A new study finds that high school student-athletes are just as likely as non-athletes to be overweight and have high blood pressure.
While the results might be counter-intuitive — you might assume those who go out for sports are more likely to be healthy — the study is a reminder that a healthy lifestyle involves a lot of factors, says Andrew Porter, DO, with Via Christi Sports Medicine.
“I actually think it’s a strong message for people to hear,” Dr. Porter says. “They might need to do more than just go out for a sport. That’s just a piece of the puzzle.”
The study, published in the Journal of Pediatrics, looked at records from 2,700 athletes from the Philadelphia area who had sports physicals. The study found that 20 percent of the student-athletes were overweight, 24 percent were obese and 15 percent had high blood pressure — all numbers similar to the general student population.
Some student-athletes see going out for a sport as having a “license to eat,” Dr. Porter says.
“You might go to a practice and burn 500 calories, but if you’re not consciously trying to eat right and do additional exercise, you might not lose weight — and you might gain weight — during the season,” he says.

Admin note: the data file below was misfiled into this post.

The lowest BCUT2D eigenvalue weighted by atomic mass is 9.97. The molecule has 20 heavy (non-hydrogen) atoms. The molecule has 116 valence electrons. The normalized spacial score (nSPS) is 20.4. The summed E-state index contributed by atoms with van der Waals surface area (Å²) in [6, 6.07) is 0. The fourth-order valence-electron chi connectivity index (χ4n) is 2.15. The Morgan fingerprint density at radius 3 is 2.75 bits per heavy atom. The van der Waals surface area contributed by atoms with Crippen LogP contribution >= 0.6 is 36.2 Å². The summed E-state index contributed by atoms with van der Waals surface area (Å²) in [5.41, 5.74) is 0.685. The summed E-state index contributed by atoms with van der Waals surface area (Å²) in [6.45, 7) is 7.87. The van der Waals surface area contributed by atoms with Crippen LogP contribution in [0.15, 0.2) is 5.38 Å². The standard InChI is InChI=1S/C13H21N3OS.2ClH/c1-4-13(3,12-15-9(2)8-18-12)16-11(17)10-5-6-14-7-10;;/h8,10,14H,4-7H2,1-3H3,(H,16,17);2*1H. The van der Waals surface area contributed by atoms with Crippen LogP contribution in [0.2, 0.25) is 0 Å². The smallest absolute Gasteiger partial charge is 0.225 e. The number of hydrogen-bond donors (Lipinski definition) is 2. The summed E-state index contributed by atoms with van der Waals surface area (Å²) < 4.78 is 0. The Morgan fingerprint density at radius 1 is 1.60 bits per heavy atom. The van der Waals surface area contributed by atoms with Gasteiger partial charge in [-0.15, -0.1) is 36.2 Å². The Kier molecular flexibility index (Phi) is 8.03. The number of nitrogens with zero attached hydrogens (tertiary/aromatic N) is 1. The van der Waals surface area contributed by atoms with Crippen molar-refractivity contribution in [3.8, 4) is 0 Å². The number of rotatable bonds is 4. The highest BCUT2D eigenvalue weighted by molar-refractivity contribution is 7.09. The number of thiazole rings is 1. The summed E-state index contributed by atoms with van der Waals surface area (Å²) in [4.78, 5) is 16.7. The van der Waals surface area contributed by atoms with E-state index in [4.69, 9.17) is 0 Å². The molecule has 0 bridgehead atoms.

Dr. Porter says the study also could be a reminder that appearance doesn’t necessarily equal health.
“There are other components, such as blood pressure, cholesterol and blood sugar levels that are really important,” he says. “You might have a physique like Michael Phelps and look fit, but if your underlying cholesterol or blood pressure is high, you could be a relatively unhealthy person.”
Being overweight also may be a risk factor during the season.
“It’s kind of a balancing act,” Dr. Porter says. “Almost all of the time, going out for the sport trumps potential risk. If you spend entire summer inside and start outdoor practices in late summer and early fall, you’re more at risk for heat injury, or joint injuries if you’re carrying extra weight.
“My overall message is this: You’ve got to start somewhere, but it doesn’t necessarily mean you stop at going out for one sport. You can use it as a starting point and build from there.”